TTC*: How many of us know we should be meditating as we TTC but don’t seem to make the time? Maybe you’ve tried it and decided that it’s not for you. Perhaps you’ve practiced meditating in the past but you can’t seem to focus, your mind just wanders around; you can’t stop thoughts from coming up. And it makes you feel so tired! Can you relate to any of these? I know I can.
Why you can’t fail
Sharon Salzberg, world renowned Buddhist mediation teacher and best selling author of Real Happiness and Real Love, says that the moment of distraction is the whole purpose of mediation, because it’s a process of beginning a new relationship with yourself. I love this. When we wander off as we sit, most of us think that we’re ‘failing’ or ‘not doing it properly’. This isn’t the case. Getting distracted in meditation is part and parcel of the process. In that moment when we start to go over our to-do list or focus on our fears, we get to choose to either a) be really hard on ourselves b) or say something like, ‘Welcome back (add your name here), I love you’.
It’s important to remind ourselves that when we sit for meditation life doesn’t stop. If you’ve just had an argument with your partner, or you’ve had a negative test result, or you just got your period, then you are going to think about it. The question then is, “Am I going to engage with this thought?” and, “When I get caught up, how am I going to speak to myself?” One option is to give yourself a hard time, speak unkindly and stay caught up in the loop. But if you decide to ‘catch it’ instead, notice where you’ve gone, and gently, lovingly bring yourself back to your breath – the relationship you have with yourself gradually changes.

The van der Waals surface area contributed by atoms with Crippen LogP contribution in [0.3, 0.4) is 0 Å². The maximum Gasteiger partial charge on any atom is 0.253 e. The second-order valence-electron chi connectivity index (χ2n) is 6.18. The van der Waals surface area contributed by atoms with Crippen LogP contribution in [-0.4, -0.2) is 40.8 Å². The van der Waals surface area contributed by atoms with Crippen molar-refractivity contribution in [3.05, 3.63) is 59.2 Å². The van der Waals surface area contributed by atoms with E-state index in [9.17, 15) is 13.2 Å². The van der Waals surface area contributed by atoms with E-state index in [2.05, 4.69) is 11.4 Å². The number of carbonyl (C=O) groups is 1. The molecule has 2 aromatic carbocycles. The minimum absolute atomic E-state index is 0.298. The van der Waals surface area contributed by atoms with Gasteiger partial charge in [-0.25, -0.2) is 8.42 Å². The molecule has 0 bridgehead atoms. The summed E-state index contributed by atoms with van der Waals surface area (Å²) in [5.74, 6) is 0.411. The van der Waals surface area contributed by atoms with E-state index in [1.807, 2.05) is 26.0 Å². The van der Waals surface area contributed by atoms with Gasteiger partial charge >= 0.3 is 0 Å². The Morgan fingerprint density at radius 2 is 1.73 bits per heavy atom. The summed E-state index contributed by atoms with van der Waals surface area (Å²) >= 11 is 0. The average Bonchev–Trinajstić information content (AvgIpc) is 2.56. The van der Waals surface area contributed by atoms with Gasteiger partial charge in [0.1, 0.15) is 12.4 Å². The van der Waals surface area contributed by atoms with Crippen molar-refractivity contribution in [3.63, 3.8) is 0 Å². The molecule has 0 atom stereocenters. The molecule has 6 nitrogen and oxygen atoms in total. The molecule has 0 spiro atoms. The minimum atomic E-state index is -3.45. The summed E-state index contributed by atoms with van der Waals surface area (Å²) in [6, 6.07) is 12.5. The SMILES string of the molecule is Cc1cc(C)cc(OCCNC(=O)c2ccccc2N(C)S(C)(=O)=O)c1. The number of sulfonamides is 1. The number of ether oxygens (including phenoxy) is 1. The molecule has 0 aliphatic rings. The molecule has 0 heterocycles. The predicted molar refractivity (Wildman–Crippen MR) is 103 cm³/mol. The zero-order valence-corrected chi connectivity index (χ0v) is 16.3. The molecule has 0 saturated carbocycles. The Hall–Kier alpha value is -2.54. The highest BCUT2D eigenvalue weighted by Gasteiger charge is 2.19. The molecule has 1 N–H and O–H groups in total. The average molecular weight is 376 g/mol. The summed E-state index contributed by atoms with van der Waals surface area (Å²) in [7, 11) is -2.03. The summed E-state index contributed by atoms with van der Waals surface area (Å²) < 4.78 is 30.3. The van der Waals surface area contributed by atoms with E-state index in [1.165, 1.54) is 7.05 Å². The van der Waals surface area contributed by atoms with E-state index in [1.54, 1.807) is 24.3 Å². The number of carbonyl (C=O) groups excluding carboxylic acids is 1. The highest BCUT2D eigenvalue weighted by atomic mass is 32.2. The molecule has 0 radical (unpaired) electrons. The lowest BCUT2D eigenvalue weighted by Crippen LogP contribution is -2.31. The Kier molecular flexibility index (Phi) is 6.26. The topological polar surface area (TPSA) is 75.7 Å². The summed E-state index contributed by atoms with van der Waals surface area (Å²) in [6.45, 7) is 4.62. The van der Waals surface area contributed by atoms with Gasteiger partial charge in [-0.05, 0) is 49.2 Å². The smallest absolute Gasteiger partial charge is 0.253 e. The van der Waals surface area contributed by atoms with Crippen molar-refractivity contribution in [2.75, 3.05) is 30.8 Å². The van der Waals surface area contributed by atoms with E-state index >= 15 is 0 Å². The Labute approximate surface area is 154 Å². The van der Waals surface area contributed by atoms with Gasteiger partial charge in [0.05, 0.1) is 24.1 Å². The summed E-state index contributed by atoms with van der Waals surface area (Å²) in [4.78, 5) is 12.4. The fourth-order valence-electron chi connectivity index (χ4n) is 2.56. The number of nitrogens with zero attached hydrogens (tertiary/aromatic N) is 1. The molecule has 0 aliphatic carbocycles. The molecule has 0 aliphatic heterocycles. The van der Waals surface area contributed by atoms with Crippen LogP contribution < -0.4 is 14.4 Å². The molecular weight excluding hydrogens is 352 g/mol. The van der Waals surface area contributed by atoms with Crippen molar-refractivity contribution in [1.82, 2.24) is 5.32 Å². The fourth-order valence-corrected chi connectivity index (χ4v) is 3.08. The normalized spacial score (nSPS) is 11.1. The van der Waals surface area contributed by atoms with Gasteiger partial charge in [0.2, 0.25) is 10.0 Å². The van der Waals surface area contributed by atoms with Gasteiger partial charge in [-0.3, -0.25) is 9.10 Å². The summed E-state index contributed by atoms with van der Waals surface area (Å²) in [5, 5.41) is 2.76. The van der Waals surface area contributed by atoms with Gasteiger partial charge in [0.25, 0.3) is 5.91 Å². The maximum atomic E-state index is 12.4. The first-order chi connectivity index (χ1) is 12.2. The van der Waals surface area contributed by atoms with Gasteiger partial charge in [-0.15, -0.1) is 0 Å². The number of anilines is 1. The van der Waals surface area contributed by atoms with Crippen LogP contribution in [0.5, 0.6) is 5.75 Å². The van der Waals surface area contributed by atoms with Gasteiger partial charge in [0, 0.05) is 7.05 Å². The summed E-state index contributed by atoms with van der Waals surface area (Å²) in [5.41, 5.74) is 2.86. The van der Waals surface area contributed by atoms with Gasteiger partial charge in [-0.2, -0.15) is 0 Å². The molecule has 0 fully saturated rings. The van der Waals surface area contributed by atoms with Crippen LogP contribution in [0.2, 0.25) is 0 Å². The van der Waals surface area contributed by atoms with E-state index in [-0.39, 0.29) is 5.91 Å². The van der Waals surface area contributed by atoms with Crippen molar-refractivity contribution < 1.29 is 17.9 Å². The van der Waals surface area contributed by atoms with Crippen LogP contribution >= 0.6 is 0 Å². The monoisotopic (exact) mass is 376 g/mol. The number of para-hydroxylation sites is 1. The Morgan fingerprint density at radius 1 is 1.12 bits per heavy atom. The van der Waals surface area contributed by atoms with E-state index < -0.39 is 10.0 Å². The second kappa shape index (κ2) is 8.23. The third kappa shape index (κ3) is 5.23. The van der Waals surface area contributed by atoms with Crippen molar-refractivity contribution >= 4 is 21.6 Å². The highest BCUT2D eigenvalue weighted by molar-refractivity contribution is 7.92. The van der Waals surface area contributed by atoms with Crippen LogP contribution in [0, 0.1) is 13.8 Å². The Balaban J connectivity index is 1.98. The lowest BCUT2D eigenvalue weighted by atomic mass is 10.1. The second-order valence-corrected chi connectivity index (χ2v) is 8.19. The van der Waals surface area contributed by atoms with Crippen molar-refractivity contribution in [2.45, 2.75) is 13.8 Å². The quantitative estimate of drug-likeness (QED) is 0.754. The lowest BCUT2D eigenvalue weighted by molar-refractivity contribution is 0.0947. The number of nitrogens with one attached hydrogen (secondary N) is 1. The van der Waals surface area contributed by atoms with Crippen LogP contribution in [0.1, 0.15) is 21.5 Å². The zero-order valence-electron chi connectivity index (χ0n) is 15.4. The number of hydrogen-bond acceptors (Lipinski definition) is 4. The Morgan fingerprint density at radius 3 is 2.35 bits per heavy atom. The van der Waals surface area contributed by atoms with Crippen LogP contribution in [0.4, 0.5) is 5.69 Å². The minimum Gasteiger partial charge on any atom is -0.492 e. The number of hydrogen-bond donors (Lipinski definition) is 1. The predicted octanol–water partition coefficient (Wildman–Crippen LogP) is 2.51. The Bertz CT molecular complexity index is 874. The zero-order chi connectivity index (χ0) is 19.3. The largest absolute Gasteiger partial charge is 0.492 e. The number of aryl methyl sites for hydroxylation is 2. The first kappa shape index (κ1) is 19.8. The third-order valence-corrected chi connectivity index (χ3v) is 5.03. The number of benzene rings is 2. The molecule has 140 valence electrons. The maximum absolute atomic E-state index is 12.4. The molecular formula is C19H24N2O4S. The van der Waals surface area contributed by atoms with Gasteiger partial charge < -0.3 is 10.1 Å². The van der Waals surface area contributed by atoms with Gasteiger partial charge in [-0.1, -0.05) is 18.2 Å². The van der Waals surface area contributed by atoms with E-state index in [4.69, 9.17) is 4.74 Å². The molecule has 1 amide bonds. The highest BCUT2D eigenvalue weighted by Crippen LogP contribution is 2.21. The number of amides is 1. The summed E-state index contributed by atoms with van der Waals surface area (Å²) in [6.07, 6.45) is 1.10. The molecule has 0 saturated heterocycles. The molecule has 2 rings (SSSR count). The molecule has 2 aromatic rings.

You might not notice change, but your loved ones will
Many times I’ve had students say to me, “I’ve been meditating for a while and nothing has changed.” It can be hard to see change in ourselves when it’s subtle. But if you ask the people around you, who live with you and love you, if they’ve noticed any changes, you’ll often hear a resounding “Yes!” My friend Gemma told me “I committed to meditate every day for 30 days. At the end I didn’t notice anything different but my parter did. My job is really stressful and at night I usually come home all worked up. She noticed that I was still annoyed but the ‘heat’ was taken out of it. I seemed calmer, more able to deal with what was thrown at me. The only change I had made was my daily meditation practice. I guess it was working without me noticing it.”
If you’re struggling with life right now, tune in and be still. Start small. Sit and meditate for just 5 minutes a day (we all have 5 minutes don’t we?) See if you can integrate it into something you’re already doing eg. sitting on the bus or the train on the way to work, or in your lunch break. When you get distracted, notice where you’ve gone and gently come back to your breath. If you wander off 100 times, come back a 100 times, but with kindness. This is the practice. The moment you come back to your heart, you remember who you are.
*TTC Trying To Conceive